The Waiting

This is a playwright’s life: wait.

It’s a continued sequence of moments to come. You’re always working, always thinking; nothing comes without the effort. But so much is predicated on that which you cannot know.

A good part is spent waiting for theatres to get back to you, and, even for the hottest playwrights, the answer is usually…no. Politely, but…no. A good day is…no, but send more. That particular dialogue can go on for years, but it’s better than plain…no. Getting a script back without a note means…hell no. (Luckily, it’s been awhile since that’s happened to me.)

A lot of times, especially in these days of electronic submissions, you’ll never hear back at all. Your script simply vanishes. Maybe it’s being done under an assumed name in Montevideo, but most likely it’s forgotten on a dead hard drive. Or you’ll hear back so long after sending it that you have to go back to your notes to figure when you sent it. At the moment, I’m attuned to this phase because I have a lot of stuff out right now.

Then there’s waiting for ideas, which do not come unless you look for them, but which never appear while you’re looking for them. They come in the space between, when your attention is elsewhere. If, however, you do not look, they will not appear unbidden. And they wonder why writers drink too much or smell of various varieties of smoke or totally melt down when they can’t find their lucky pen.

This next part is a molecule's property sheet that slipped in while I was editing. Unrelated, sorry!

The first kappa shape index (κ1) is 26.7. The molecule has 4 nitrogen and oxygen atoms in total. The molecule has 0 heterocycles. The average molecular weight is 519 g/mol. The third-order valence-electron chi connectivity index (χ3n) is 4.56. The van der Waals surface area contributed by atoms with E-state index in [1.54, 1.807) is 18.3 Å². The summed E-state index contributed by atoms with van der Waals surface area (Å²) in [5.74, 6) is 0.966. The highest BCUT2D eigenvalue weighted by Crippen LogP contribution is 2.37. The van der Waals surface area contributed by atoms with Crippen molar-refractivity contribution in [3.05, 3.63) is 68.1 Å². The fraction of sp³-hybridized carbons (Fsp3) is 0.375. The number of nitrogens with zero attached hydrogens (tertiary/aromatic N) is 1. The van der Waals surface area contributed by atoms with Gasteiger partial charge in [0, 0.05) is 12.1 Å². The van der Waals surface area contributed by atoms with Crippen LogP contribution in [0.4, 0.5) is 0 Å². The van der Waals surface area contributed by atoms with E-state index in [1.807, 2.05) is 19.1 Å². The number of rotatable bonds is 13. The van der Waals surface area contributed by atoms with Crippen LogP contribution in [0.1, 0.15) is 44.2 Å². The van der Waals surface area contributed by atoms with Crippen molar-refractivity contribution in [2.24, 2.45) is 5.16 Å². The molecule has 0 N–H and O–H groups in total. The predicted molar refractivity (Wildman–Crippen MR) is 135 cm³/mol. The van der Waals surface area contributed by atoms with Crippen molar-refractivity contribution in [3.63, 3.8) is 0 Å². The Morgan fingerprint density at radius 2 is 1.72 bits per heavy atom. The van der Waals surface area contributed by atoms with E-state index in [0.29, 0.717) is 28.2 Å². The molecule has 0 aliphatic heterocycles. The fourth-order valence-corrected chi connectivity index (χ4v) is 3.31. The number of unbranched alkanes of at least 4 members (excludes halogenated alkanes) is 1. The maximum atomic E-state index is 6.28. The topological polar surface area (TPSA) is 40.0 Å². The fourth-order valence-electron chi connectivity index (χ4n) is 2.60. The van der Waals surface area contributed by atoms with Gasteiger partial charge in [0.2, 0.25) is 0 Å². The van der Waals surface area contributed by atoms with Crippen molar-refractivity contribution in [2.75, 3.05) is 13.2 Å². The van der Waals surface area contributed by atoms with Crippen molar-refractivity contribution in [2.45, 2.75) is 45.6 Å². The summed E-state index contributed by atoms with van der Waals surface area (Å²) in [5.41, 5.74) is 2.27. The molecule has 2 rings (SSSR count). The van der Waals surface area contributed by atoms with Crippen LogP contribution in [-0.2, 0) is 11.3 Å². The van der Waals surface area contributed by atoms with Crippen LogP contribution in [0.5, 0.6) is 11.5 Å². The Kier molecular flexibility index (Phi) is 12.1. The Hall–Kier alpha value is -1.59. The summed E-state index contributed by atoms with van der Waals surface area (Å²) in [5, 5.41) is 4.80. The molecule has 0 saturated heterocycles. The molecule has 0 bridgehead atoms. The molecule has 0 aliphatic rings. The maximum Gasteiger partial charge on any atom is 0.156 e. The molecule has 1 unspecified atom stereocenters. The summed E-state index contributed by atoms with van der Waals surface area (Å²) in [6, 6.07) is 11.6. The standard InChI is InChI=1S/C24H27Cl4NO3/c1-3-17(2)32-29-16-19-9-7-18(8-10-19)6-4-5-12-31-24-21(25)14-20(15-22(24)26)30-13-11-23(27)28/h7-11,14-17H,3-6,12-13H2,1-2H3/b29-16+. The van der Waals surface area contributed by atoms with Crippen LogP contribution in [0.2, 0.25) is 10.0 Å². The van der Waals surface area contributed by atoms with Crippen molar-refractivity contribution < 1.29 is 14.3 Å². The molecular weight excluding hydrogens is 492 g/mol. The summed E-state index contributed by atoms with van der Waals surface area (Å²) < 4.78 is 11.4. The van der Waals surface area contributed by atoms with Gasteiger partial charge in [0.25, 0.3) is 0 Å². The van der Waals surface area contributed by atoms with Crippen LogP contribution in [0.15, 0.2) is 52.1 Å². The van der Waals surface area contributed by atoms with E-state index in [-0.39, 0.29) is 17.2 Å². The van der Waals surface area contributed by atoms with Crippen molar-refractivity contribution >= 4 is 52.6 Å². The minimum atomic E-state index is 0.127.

When the script is done, you wait to hear back from your first, trusted readers. Then you wait to have a workshop reading accepted. Wait for the reading date. Wait to see if it goes on to a public reading. Wait for that date. Wait for actors to show up for meetings, rehearsals, performances. Wait for the audience reaction. Wait for all your emotions to settle before rewriting. Wait for another reading. Repeat endlessly.

If your play is actually accepted for production, suddenly the opening date glows red on your calendar, and every day is a step closer to that point. Which takes forever. When you finally get there, you wait for the time to leave for the theatre. You wait on every streetlight, which will turn red as you approach the intersection. You wait for parking. Once in the theatre, you read and reread the program, waiting for the lights to go down. (And you crush the hand of your significant other in those last few seconds before total darkness.)

Then, if you’re lucky, for ten minutes or an hour or two hours, you are waitless.

Finally, after the damn thing opens, you wait on the reviews, which is like waiting to get your biopsy back.

This is why every playwright should own a copy of Tom Petty’s song “The Waiting.” It’s built off a cliché, but it’s a good one:

The waiting is the hardest part

Every day you see one more card

You take it on faith, you take it to the heart

The waiting is the hardest part

About Steve Patterson

Steve Patterson has written over 50 plays, with works staged in Portland, Los Angeles, Chicago, Detroit, Austin, Tampa, and other U.S. cities as well as in Canada and New Zealand. His works include: Waiting on Sean Flynn, Next of Kin, Farmhouse, Malaria, Shelter, Altered States of America, The Continuing Adventures of Mr. Grandamnus, Bluer Than Midnight, Bombardment, Dead of Winter, and Delusion of Darkness. In 2006, his bittersweet Lost Wavelengths was a mainstage selection at Portland Center Stage's JAW/West festival, and, in 2008, won the Oregon Book Award (he also was an OBA finalist in 1992 and 2002). In 1997, he won the inaugural Portland Civic Theatre Guild Fellowship for his play Turquoise and Obsidian. View all posts by Steve Patterson

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